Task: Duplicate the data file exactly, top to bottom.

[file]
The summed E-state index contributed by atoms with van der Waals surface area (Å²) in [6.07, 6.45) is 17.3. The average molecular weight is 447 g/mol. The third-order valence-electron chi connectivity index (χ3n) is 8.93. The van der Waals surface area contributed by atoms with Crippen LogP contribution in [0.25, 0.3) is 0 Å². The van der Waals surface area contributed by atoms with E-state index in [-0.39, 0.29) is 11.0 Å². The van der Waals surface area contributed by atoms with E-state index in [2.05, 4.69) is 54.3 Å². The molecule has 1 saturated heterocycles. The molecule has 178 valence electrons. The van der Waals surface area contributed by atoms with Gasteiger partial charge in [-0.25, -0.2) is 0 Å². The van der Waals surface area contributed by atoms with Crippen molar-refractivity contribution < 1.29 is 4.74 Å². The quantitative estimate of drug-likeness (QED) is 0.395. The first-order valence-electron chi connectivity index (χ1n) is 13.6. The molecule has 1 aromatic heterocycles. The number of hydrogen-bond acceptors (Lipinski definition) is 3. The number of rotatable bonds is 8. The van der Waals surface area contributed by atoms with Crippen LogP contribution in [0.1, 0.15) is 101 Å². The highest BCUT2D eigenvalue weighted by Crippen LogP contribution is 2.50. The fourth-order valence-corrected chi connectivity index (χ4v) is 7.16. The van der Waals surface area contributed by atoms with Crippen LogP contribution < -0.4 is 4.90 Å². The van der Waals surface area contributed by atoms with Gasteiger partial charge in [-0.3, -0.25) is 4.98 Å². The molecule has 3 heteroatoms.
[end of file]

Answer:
The summed E-state index contributed by atoms with van der Waals surface area (Å²) in [6.07, 6.45) is 17.3. The average molecular weight is 447 g/mol. The third-order valence-electron chi connectivity index (χ3n) is 8.93. The van der Waals surface area contributed by atoms with Crippen LogP contribution in [0.25, 0.3) is 0 Å². The van der Waals surface area contributed by atoms with E-state index in [-0.39, 0.29) is 11.0 Å². The van der Waals surface area contributed by atoms with E-state index in [2.05, 4.69) is 54.3 Å². The molecule has 1 saturated heterocycles. The molecule has 178 valence electrons. The van der Waals surface area contributed by atoms with Gasteiger partial charge in [-0.25, -0.2) is 0 Å². The van der Waals surface area contributed by atoms with Crippen molar-refractivity contribution < 1.29 is 4.74 Å². The quantitative estimate of drug-likeness (QED) is 0.395. The first-order valence-electron chi connectivity index (χ1n) is 13.6. The molecule has 1 aromatic heterocycles. The number of hydrogen-bond acceptors (Lipinski definition) is 3. The number of rotatable bonds is 8. The van der Waals surface area contributed by atoms with Crippen LogP contribution in [0.1, 0.15) is 101 Å². The highest BCUT2D eigenvalue weighted by Crippen LogP contribution is 2.50. The fourth-order valence-corrected chi connectivity index (χ4v) is 7.16. The van der Waals surface area contributed by atoms with Crippen LogP contribution < -0.4 is 4.90 Å². The van der Waals surface area contributed by atoms with Gasteiger partial charge in [-0.3, -0.25) is 4.98 Å². The molecule has 3 heteroatoms.